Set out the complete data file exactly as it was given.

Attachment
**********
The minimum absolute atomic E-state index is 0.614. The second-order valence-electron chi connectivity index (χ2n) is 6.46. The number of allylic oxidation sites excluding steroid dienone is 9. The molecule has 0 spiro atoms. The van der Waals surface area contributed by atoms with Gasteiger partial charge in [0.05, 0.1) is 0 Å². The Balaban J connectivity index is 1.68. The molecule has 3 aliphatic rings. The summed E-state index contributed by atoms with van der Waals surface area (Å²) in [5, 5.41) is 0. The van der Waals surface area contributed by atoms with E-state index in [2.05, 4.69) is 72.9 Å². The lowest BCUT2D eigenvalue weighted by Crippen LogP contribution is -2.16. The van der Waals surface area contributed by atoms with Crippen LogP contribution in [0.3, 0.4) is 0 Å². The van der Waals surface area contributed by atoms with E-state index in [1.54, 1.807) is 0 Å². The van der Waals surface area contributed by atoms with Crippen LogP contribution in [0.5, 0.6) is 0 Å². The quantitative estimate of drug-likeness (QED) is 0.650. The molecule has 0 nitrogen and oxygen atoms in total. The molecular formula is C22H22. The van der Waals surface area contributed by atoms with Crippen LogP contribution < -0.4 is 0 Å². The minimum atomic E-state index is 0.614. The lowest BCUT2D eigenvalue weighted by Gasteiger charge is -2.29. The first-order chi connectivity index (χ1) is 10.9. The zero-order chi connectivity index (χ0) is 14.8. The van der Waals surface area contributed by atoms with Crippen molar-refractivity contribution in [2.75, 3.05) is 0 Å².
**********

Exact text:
The minimum absolute atomic E-state index is 0.614. The second-order valence-electron chi connectivity index (χ2n) is 6.46. The number of allylic oxidation sites excluding steroid dienone is 9. The molecule has 0 spiro atoms. The van der Waals surface area contributed by atoms with Gasteiger partial charge in [0.05, 0.1) is 0 Å². The Balaban J connectivity index is 1.68. The molecule has 3 aliphatic rings. The summed E-state index contributed by atoms with van der Waals surface area (Å²) in [5, 5.41) is 0. The van der Waals surface area contributed by atoms with E-state index in [2.05, 4.69) is 72.9 Å². The lowest BCUT2D eigenvalue weighted by Crippen LogP contribution is -2.16. The van der Waals surface area contributed by atoms with Crippen LogP contribution in [0.3, 0.4) is 0 Å². The van der Waals surface area contributed by atoms with E-state index in [1.54, 1.807) is 0 Å². The van der Waals surface area contributed by atoms with Crippen LogP contribution in [0.5, 0.6) is 0 Å². The quantitative estimate of drug-likeness (QED) is 0.650. The molecule has 0 nitrogen and oxygen atoms in total. The molecular formula is C22H22. The van der Waals surface area contributed by atoms with Crippen LogP contribution < -0.4 is 0 Å². The minimum atomic E-state index is 0.614. The lowest BCUT2D eigenvalue weighted by Gasteiger charge is -2.29. The first-order chi connectivity index (χ1) is 10.9. The zero-order chi connectivity index (χ0) is 14.8. The van der Waals surface area contributed by atoms with Crippen molar-refractivity contribution in [2.75, 3.05) is 0 Å².